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UUNet to launch high-speed access

Internet World UUNet is expected to announce a hybrid technology called ISDL that bypasses switches of local phone companies such as Pacific Bell.

Internet World High-speed connectivity is getting a boost again, this time with a product that bypasses switches of local phone companies such as Pacific Bell.

On Wednesday, UUNet and its parent company WorldCom are expected to announce the national rollout of higher-speed Net access over traditional phone lines, sources told CNET today. Dubbed "IDSL," the product is a hybrid of ISDN and xDSL.

The higher-speed Net access service, called "Preferred Access 128," will be rolled out throughout the year. It will offer faster, affordable Net access for businesses, and to reduce the level of congestion on traditional switched phone networks with a direct connection to the Net.

The company also plans to offer the Preferred Access Service, which includes an easy upgrade path to 768-kbps bandwidth.

Executives wouldn't comment until an announcement at Spring Internet World, but some details have begun to leak out. The technology, which the company also calls "unswitched xDSL service," was first outlined in December by UUNet executives.

San Francisco is expected to be one of the first markets for the launch, company sources said.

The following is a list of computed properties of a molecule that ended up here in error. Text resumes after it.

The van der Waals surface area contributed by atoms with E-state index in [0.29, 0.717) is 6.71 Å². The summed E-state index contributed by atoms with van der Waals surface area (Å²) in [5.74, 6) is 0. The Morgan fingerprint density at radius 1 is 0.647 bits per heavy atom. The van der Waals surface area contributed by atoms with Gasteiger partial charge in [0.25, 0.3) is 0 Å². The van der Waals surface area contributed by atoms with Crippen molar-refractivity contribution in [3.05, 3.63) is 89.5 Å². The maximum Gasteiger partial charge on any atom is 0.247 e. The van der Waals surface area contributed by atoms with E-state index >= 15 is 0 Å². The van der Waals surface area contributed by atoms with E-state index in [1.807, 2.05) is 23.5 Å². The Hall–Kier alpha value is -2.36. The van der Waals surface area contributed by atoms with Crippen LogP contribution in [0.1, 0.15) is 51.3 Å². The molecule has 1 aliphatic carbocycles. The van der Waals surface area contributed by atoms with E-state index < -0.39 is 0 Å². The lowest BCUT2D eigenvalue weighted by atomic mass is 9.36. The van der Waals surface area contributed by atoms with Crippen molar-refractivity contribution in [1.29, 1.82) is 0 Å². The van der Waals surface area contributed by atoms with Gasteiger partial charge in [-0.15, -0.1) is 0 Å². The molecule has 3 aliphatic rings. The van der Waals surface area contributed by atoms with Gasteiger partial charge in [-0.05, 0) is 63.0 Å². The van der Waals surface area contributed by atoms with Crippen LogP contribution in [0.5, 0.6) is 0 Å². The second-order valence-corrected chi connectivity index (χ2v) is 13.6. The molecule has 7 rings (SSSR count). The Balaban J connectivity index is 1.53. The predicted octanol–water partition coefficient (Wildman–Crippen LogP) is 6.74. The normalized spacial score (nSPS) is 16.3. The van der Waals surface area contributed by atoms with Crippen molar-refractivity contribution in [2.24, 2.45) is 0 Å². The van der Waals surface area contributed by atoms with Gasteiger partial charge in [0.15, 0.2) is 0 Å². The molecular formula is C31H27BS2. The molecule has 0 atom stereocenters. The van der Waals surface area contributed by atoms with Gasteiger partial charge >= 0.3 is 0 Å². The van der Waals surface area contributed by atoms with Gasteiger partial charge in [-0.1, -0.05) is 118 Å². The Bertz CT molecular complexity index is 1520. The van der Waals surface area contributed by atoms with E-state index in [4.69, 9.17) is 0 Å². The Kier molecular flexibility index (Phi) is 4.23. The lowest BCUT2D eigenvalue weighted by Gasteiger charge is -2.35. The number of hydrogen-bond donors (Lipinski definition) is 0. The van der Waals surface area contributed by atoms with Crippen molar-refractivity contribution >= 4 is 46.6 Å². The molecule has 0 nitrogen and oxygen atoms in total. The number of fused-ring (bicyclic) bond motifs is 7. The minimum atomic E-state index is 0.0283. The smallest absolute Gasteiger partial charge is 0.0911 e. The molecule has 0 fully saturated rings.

The service is jointly developed with computer networking company Ascend Communications. It will leverage the assets of WorldCom's growing telecommunications empire: UUNet, with its Internet backbone, and MFS Communications, which has a local phone network.

UUNet and WorldCom are likely to use the product as ammo in the ongoing debate about how to reduce Net congestion. UUNet executives will discuss regulatory issues surrounding the launch during Tuesday's announcement.

The combination technology is a potent threat to regional Bell operating companies, such as Pacific Bell, which is offering competiting services.

The Baby Bells want Internet service providers to help pay the cost of upgrading their networks, which they say are being overtaxed by Net use. ISPs are balking, however, and the Federal Communications Commission has the final say over whether to impose the so-called Net access fees. FCC Chairman Reed Hundt opposes such fees.